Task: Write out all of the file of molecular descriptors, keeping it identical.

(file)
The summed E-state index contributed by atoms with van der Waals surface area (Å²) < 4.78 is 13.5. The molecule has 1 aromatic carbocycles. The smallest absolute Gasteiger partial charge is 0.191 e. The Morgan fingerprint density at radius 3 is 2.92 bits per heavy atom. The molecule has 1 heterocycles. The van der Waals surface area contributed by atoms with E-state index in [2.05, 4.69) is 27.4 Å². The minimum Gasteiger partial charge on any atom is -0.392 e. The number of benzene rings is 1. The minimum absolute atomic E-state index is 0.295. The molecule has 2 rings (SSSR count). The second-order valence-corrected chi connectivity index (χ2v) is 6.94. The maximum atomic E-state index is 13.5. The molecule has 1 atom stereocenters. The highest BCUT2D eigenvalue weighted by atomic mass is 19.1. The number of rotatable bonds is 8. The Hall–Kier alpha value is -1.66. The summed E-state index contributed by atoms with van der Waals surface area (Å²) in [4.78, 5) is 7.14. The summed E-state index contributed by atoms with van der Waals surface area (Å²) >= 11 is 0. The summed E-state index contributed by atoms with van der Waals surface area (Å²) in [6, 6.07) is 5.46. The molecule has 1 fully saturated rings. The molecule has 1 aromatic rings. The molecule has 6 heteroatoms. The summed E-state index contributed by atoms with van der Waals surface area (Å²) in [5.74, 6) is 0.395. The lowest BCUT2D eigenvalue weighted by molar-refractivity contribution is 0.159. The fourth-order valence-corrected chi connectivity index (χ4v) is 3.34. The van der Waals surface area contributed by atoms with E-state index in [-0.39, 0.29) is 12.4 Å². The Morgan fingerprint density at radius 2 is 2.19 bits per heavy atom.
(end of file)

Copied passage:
The summed E-state index contributed by atoms with van der Waals surface area (Å²) < 4.78 is 13.5. The molecule has 1 aromatic carbocycles. The smallest absolute Gasteiger partial charge is 0.191 e. The Morgan fingerprint density at radius 3 is 2.92 bits per heavy atom. The molecule has 1 heterocycles. The van der Waals surface area contributed by atoms with E-state index in [2.05, 4.69) is 27.4 Å². The minimum Gasteiger partial charge on any atom is -0.392 e. The number of benzene rings is 1. The minimum absolute atomic E-state index is 0.295. The molecule has 2 rings (SSSR count). The second-order valence-corrected chi connectivity index (χ2v) is 6.94. The maximum atomic E-state index is 13.5. The molecule has 1 atom stereocenters. The highest BCUT2D eigenvalue weighted by atomic mass is 19.1. The number of rotatable bonds is 8. The Hall–Kier alpha value is -1.66. The summed E-state index contributed by atoms with van der Waals surface area (Å²) in [4.78, 5) is 7.14. The summed E-state index contributed by atoms with van der Waals surface area (Å²) >= 11 is 0. The summed E-state index contributed by atoms with van der Waals surface area (Å²) in [6, 6.07) is 5.46. The molecule has 1 fully saturated rings. The molecule has 1 aromatic rings. The molecule has 6 heteroatoms. The summed E-state index contributed by atoms with van der Waals surface area (Å²) in [5.74, 6) is 0.395. The lowest BCUT2D eigenvalue weighted by molar-refractivity contribution is 0.159. The fourth-order valence-corrected chi connectivity index (χ4v) is 3.34. The van der Waals surface area contributed by atoms with E-state index in [-0.39, 0.29) is 12.4 Å². The Morgan fingerprint density at radius 2 is 2.19 bits per heavy atom.